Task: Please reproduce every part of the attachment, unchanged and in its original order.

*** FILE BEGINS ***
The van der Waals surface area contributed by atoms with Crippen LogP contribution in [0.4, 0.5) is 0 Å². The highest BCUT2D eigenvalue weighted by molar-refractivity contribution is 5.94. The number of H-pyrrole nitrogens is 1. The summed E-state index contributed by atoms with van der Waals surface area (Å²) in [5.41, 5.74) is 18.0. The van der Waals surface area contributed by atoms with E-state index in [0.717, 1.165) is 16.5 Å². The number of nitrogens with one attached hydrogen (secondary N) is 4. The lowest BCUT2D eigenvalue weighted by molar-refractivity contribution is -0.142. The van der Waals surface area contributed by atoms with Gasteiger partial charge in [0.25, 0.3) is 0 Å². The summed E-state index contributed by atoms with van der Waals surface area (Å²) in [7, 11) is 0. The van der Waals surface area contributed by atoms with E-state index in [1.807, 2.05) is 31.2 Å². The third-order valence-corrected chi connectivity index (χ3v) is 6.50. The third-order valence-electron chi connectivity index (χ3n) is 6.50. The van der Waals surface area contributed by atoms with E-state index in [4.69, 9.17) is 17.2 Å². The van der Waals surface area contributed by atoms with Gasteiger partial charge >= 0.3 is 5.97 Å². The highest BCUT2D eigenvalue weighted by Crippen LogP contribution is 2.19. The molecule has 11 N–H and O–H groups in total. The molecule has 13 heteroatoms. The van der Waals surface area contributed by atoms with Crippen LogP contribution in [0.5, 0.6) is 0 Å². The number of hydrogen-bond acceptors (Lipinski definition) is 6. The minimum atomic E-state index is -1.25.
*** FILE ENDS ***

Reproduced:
The van der Waals surface area contributed by atoms with Crippen LogP contribution in [0.4, 0.5) is 0 Å². The highest BCUT2D eigenvalue weighted by molar-refractivity contribution is 5.94. The number of H-pyrrole nitrogens is 1. The summed E-state index contributed by atoms with van der Waals surface area (Å²) in [5.41, 5.74) is 18.0. The van der Waals surface area contributed by atoms with E-state index in [0.717, 1.165) is 16.5 Å². The number of nitrogens with one attached hydrogen (secondary N) is 4. The lowest BCUT2D eigenvalue weighted by molar-refractivity contribution is -0.142. The van der Waals surface area contributed by atoms with Gasteiger partial charge in [0.25, 0.3) is 0 Å². The summed E-state index contributed by atoms with van der Waals surface area (Å²) in [7, 11) is 0. The van der Waals surface area contributed by atoms with E-state index in [1.807, 2.05) is 31.2 Å². The third-order valence-corrected chi connectivity index (χ3v) is 6.50. The third-order valence-electron chi connectivity index (χ3n) is 6.50. The van der Waals surface area contributed by atoms with E-state index in [4.69, 9.17) is 17.2 Å². The van der Waals surface area contributed by atoms with Gasteiger partial charge >= 0.3 is 5.97 Å². The highest BCUT2D eigenvalue weighted by Crippen LogP contribution is 2.19. The molecule has 11 N–H and O–H groups in total. The molecule has 13 heteroatoms. The van der Waals surface area contributed by atoms with Crippen LogP contribution in [0.5, 0.6) is 0 Å². The number of hydrogen-bond acceptors (Lipinski definition) is 6. The minimum atomic E-state index is -1.25.